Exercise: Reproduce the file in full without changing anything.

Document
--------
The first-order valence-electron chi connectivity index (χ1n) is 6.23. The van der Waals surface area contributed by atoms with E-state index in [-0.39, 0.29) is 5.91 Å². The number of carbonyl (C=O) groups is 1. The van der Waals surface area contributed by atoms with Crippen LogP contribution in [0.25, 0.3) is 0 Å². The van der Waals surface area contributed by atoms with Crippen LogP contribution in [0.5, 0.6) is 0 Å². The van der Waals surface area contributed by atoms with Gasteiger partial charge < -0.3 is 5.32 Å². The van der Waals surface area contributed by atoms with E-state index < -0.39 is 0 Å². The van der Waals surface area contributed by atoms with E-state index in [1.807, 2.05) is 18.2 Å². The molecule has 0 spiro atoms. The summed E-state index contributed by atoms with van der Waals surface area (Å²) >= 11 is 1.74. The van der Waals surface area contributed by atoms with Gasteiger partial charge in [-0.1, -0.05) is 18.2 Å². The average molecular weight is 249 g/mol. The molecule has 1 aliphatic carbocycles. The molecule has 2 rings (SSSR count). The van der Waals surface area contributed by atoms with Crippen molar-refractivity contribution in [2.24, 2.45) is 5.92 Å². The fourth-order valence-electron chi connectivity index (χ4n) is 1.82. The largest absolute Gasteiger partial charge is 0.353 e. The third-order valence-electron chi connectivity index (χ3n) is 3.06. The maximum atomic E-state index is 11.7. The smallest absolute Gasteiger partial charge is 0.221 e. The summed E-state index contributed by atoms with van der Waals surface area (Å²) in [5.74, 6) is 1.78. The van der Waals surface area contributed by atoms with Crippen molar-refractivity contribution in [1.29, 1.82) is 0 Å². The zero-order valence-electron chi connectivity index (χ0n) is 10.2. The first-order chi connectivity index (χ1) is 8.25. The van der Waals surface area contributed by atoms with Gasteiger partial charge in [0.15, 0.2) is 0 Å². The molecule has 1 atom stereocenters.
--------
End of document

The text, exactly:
The first-order valence-electron chi connectivity index (χ1n) is 6.23. The van der Waals surface area contributed by atoms with E-state index in [-0.39, 0.29) is 5.91 Å². The number of carbonyl (C=O) groups is 1. The van der Waals surface area contributed by atoms with Crippen LogP contribution in [0.25, 0.3) is 0 Å². The van der Waals surface area contributed by atoms with Crippen LogP contribution in [0.5, 0.6) is 0 Å². The van der Waals surface area contributed by atoms with Gasteiger partial charge < -0.3 is 5.32 Å². The van der Waals surface area contributed by atoms with E-state index < -0.39 is 0 Å². The van der Waals surface area contributed by atoms with E-state index in [1.807, 2.05) is 18.2 Å². The molecule has 0 spiro atoms. The summed E-state index contributed by atoms with van der Waals surface area (Å²) >= 11 is 1.74. The van der Waals surface area contributed by atoms with Gasteiger partial charge in [-0.1, -0.05) is 18.2 Å². The average molecular weight is 249 g/mol. The molecule has 1 aliphatic carbocycles. The molecule has 2 rings (SSSR count). The van der Waals surface area contributed by atoms with Crippen molar-refractivity contribution in [2.24, 2.45) is 5.92 Å². The fourth-order valence-electron chi connectivity index (χ4n) is 1.82. The largest absolute Gasteiger partial charge is 0.353 e. The third-order valence-electron chi connectivity index (χ3n) is 3.06. The maximum atomic E-state index is 11.7. The smallest absolute Gasteiger partial charge is 0.221 e. The summed E-state index contributed by atoms with van der Waals surface area (Å²) in [5.74, 6) is 1.78. The van der Waals surface area contributed by atoms with Crippen molar-refractivity contribution in [1.29, 1.82) is 0 Å². The zero-order valence-electron chi connectivity index (χ0n) is 10.2. The first-order chi connectivity index (χ1) is 8.25. The van der Waals surface area contributed by atoms with Gasteiger partial charge in [0.15, 0.2) is 0 Å². The molecule has 1 atom stereocenters.